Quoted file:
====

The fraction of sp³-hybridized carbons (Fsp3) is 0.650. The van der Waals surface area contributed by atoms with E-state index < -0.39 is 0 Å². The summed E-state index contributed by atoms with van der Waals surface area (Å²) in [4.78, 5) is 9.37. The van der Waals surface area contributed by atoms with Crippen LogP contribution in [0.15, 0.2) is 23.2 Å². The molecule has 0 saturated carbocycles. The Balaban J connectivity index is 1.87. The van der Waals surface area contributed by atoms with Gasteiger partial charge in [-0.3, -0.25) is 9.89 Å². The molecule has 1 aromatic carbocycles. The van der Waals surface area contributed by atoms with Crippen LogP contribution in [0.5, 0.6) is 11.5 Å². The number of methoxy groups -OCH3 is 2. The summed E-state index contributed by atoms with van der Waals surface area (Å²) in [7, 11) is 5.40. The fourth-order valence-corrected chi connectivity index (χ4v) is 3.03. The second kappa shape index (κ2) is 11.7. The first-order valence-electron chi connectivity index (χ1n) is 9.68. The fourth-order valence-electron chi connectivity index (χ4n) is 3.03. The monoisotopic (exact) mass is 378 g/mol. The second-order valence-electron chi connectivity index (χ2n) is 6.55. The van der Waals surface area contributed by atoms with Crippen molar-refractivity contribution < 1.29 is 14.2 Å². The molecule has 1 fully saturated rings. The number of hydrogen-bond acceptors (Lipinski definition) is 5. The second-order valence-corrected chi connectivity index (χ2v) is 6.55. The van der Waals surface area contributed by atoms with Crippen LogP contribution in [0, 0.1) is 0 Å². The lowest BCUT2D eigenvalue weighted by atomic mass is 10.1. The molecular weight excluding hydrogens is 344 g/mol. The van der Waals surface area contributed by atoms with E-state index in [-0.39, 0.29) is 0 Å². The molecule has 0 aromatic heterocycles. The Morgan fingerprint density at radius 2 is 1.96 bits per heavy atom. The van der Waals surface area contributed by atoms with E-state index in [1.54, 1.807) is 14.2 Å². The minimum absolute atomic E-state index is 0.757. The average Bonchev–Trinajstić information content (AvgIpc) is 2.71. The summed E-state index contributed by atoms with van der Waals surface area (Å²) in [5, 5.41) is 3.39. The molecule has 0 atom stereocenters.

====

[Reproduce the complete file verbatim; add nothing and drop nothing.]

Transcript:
The fraction of sp³-hybridized carbons (Fsp3) is 0.650. The van der Waals surface area contributed by atoms with E-state index < -0.39 is 0 Å². The summed E-state index contributed by atoms with van der Waals surface area (Å²) in [4.78, 5) is 9.37. The van der Waals surface area contributed by atoms with Crippen LogP contribution in [0.15, 0.2) is 23.2 Å². The molecule has 0 saturated carbocycles. The Balaban J connectivity index is 1.87. The van der Waals surface area contributed by atoms with Gasteiger partial charge in [-0.3, -0.25) is 9.89 Å². The molecule has 1 aromatic carbocycles. The van der Waals surface area contributed by atoms with Crippen LogP contribution in [0.5, 0.6) is 11.5 Å². The number of methoxy groups -OCH3 is 2. The summed E-state index contributed by atoms with van der Waals surface area (Å²) in [7, 11) is 5.40. The fourth-order valence-corrected chi connectivity index (χ4v) is 3.03. The second kappa shape index (κ2) is 11.7. The first-order valence-electron chi connectivity index (χ1n) is 9.68. The fourth-order valence-electron chi connectivity index (χ4n) is 3.03. The monoisotopic (exact) mass is 378 g/mol. The second-order valence-electron chi connectivity index (χ2n) is 6.55. The van der Waals surface area contributed by atoms with Crippen molar-refractivity contribution < 1.29 is 14.2 Å². The molecule has 1 fully saturated rings. The number of hydrogen-bond acceptors (Lipinski definition) is 5. The second-order valence-corrected chi connectivity index (χ2v) is 6.55. The van der Waals surface area contributed by atoms with Crippen LogP contribution in [0, 0.1) is 0 Å². The lowest BCUT2D eigenvalue weighted by atomic mass is 10.1. The molecular weight excluding hydrogens is 344 g/mol. The van der Waals surface area contributed by atoms with E-state index in [-0.39, 0.29) is 0 Å². The molecule has 0 aromatic heterocycles. The Morgan fingerprint density at radius 2 is 1.96 bits per heavy atom. The van der Waals surface area contributed by atoms with E-state index in [1.54, 1.807) is 14.2 Å². The minimum absolute atomic E-state index is 0.757. The average Bonchev–Trinajstić information content (AvgIpc) is 2.71. The summed E-state index contributed by atoms with van der Waals surface area (Å²) in [5, 5.41) is 3.39. The molecule has 0 atom stereocenters.